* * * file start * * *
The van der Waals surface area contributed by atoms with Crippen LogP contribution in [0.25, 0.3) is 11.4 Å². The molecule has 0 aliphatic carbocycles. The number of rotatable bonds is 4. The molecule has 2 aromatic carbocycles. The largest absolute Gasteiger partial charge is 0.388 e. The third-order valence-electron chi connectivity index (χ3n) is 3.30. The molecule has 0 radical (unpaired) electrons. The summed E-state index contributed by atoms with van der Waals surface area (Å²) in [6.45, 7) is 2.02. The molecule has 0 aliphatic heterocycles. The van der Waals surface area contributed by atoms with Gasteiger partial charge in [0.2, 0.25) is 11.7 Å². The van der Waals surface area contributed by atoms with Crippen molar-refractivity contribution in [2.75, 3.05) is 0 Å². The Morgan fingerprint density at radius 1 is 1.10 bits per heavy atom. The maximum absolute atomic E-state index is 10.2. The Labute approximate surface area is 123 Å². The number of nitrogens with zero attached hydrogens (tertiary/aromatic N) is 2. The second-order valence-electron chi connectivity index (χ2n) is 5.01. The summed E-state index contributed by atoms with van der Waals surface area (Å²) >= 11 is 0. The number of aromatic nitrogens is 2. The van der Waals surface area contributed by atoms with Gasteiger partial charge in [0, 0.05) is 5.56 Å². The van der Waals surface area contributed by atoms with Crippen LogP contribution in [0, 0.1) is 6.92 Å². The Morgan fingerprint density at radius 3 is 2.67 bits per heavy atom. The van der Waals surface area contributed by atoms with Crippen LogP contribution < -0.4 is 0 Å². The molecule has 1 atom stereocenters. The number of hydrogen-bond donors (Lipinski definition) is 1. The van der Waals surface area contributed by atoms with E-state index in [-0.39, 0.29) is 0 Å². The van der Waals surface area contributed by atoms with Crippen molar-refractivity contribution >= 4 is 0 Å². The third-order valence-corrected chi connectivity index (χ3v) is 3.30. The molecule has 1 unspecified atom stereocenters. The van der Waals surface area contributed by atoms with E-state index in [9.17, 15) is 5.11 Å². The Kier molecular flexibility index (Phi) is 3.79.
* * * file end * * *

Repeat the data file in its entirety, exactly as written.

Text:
The van der Waals surface area contributed by atoms with Crippen LogP contribution in [0.25, 0.3) is 11.4 Å². The molecule has 0 aliphatic carbocycles. The number of rotatable bonds is 4. The molecule has 2 aromatic carbocycles. The largest absolute Gasteiger partial charge is 0.388 e. The third-order valence-electron chi connectivity index (χ3n) is 3.30. The molecule has 0 radical (unpaired) electrons. The summed E-state index contributed by atoms with van der Waals surface area (Å²) in [6.45, 7) is 2.02. The molecule has 0 aliphatic heterocycles. The van der Waals surface area contributed by atoms with Gasteiger partial charge in [0.2, 0.25) is 11.7 Å². The van der Waals surface area contributed by atoms with Crippen molar-refractivity contribution in [2.75, 3.05) is 0 Å². The Morgan fingerprint density at radius 1 is 1.10 bits per heavy atom. The maximum absolute atomic E-state index is 10.2. The Labute approximate surface area is 123 Å². The number of nitrogens with zero attached hydrogens (tertiary/aromatic N) is 2. The second-order valence-electron chi connectivity index (χ2n) is 5.01. The summed E-state index contributed by atoms with van der Waals surface area (Å²) >= 11 is 0. The number of aromatic nitrogens is 2. The van der Waals surface area contributed by atoms with Gasteiger partial charge in [0, 0.05) is 5.56 Å². The van der Waals surface area contributed by atoms with Crippen LogP contribution in [0, 0.1) is 6.92 Å². The Morgan fingerprint density at radius 3 is 2.67 bits per heavy atom. The van der Waals surface area contributed by atoms with Crippen LogP contribution < -0.4 is 0 Å². The molecule has 1 atom stereocenters. The number of hydrogen-bond donors (Lipinski definition) is 1. The van der Waals surface area contributed by atoms with E-state index in [-0.39, 0.29) is 0 Å². The van der Waals surface area contributed by atoms with Crippen molar-refractivity contribution >= 4 is 0 Å². The third-order valence-corrected chi connectivity index (χ3v) is 3.30. The molecule has 1 unspecified atom stereocenters. The van der Waals surface area contributed by atoms with E-state index in [9.17, 15) is 5.11 Å². The Kier molecular flexibility index (Phi) is 3.79.